Rare Books Collection & Law Center Archives
The Rare Books Collection, intended to preserve and make available to researchers the library’s holdings of rare books and other unique items, consists primarily of British and American legal materials from the 16th through 19th centuries. The foundation of the collection is a donation of more than 600 volumes from the New York Law Institute. One of the earliest titles is the Intrationum, liber omnibus legum Anglie studiosis apprime necessarius in se complectens diuersas formas placitoru[m], a 1546 book of pleadings published in London by Henricus Smythe. The collection includes other books of pleadings, statutes, writs, chronicles, debates, several law dictionaries, New York titles of historic importance, and a few modern rare books, as well as materials too fragile to be housed in the main collection. Most of the items are included in the library's online catalog. Some books in the collection have added interest because of prior ownership; for instance, several of the oldest titles were owned by Chief Justice John Jay and his son, Peter A. Jay.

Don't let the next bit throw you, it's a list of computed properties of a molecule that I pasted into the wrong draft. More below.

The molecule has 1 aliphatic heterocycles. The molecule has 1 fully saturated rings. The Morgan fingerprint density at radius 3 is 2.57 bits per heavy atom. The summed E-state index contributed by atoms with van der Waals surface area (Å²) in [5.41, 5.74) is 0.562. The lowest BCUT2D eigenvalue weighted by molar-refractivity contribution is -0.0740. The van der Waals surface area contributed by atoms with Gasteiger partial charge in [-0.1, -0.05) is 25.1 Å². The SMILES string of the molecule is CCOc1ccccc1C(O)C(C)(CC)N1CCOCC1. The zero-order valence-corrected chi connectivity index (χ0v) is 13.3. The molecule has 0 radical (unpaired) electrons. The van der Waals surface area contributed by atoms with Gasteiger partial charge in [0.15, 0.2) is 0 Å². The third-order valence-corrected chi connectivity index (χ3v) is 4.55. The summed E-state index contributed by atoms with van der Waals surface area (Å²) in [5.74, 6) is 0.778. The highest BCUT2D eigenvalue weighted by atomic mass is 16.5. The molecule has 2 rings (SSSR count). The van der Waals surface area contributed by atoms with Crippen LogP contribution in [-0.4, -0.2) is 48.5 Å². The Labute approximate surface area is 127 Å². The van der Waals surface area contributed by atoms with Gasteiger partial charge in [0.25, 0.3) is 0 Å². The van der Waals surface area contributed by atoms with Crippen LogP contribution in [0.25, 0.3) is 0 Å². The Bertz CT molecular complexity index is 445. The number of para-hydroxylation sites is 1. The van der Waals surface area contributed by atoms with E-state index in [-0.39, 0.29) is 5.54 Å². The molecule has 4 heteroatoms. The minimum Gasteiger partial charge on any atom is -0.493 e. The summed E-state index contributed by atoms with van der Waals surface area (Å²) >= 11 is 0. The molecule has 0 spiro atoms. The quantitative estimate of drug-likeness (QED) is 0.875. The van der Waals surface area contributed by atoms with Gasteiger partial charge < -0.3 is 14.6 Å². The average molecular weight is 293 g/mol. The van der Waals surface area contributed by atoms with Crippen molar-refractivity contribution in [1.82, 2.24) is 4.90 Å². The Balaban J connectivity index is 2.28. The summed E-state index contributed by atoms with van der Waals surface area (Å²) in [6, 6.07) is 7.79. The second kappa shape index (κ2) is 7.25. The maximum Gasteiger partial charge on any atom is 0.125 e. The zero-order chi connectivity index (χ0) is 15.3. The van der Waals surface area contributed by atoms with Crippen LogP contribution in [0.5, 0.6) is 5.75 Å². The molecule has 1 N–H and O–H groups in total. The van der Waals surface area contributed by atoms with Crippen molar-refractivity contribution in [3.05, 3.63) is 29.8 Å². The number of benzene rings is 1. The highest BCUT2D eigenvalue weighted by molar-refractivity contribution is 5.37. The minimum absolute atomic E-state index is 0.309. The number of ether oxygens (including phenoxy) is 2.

The Joseph Margoshes Rare Book Room, named for a noted Yiddish and Hebrew scholar, journalist, and bibliophile, is located on the third floor of the library. Because of the rare or fragile nature of the materials housed in the room, viewing must be arranged through the Curator of Special Collections. Photocopying is not permitted.
The Archives Collection serves as a repository for faculty writings and for materials related to the history of the Law Center. The collection includes school publications, catalogs, selected departmental records and reports, event programs and recordings, photographs, and memorabilia.
Requests to use materials in the Rare Books Collection or inquiries regarding the Archive Collection should be directed to Irene Crisci, Interim Director, via email or by phone at 631.761.7155.